Saturday, July 23, 2016

Week 5 (Unit 8): NanoTech + Art

Within this unit's vast array of subtopics, I found myself mainly drawn to field of nanophotonics.  Nanophotonics is "study of the behavior of light on the nanometer scale" as well as the "interaction of nanometer-scale objects with light" (Wikipedia).

While humans have recently begun using light-manipulating nanostructures for all kinds of objects (i.e. glasses or windshields with no glare), nature was the original expert on nanophotonics. For example, some species of flowers seem to shimmer when their petals are exposed to sunlight (a technique to attract insects for pollination). When examined closely on the nanoscale, the petals are revealed to have periodic structures, which causes the light to reflect in a certain way.

The concept of periodic nanostructures to create a shimmery appearance is also found in insects, birds, fish, and reptiles for species recognition and mate selection. The Purple Emperor butterflies Apatura ilia, Apatura iris and Sasakia charonda, for instance, have wings with tiny nanostructures, called 'photonic crystals'. Though the wings may appear to be a bright blue or purple, they do not actually contain any actual color pigment. Instead, the nanostructures reflect the light to give the appearance of a metallic-like iridescent color.  According to physicists at MIT, the material of butterfly wings resembles a 3D form of graphene, an allotrope of carbon with a crystalline structure.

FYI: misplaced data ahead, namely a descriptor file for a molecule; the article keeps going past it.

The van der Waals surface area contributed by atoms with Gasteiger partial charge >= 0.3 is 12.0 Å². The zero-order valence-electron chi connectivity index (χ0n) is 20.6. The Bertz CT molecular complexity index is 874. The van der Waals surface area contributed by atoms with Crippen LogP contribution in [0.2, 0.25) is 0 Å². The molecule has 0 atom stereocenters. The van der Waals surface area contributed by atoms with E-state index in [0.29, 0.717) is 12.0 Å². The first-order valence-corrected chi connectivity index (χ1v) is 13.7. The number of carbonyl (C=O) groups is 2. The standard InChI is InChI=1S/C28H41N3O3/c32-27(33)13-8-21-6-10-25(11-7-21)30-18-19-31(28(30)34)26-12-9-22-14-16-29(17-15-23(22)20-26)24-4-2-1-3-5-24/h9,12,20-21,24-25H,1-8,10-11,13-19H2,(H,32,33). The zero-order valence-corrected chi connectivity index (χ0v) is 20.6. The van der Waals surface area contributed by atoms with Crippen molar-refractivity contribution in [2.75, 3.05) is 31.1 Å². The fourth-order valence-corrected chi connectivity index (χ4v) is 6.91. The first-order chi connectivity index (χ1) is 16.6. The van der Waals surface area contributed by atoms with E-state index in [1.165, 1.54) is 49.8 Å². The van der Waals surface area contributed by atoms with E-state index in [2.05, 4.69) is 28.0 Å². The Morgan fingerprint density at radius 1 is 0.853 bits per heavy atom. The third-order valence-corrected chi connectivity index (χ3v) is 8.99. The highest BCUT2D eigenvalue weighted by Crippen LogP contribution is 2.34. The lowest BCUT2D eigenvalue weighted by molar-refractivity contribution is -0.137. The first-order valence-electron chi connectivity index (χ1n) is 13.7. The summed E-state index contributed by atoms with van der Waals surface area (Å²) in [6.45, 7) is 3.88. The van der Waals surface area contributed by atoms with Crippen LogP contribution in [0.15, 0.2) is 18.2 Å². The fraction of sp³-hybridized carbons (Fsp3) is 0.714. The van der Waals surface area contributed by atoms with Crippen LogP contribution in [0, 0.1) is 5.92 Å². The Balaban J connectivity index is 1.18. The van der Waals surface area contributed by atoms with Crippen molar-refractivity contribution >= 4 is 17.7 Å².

Top:  A butterfly with blue iridescent wings
Bottom:  Microscopic structure of two materials in butterfly wings

Humans have attempted to mimic this nanophotonic effect by using electron microscopes and etching these structures onto silicon or glass. We have applied this technique to both scientific innovations and artistic ventures. One instance that had both a scientific use and an artistic purpose is silicon wafers. Joyce Haughey, a graphics designer from Trafalgar Industries, describes the effect of light on these chips as beautiful, "If you hold them in the sunshine, they just spit rainbows right back at your face."

Silicon wafers reflecting light to create a rainbow effect

The NanoPhotonics Centre at the University of Cambridge has applied this technology to other materials that have more everyday uses. Some of the projects include color-changing wallpaper, multi-colored balloons, and even iridescent fabrics. The fabrics, called 'polymer opals', are made by putting tiny nanospheres onto stretchable fabric. Once the fabric is pulled, the distance between the spheres increases and light is reflected differently, thus changing the color. The fashion industry has shown interest in such materials, and Parisian runways have already showcased nanophotonic materials in several shows. Jeremy Baumberg, director the NanoPhotonics Centre, explains the benefit of the research, “The nice thing about all these materials is they’re a very visual example of nanotechnology. The features and the color all come from structure.”

Polymer Opal CS495-10b: colloidal photonic crystal embedded in a matrix on elastic fabric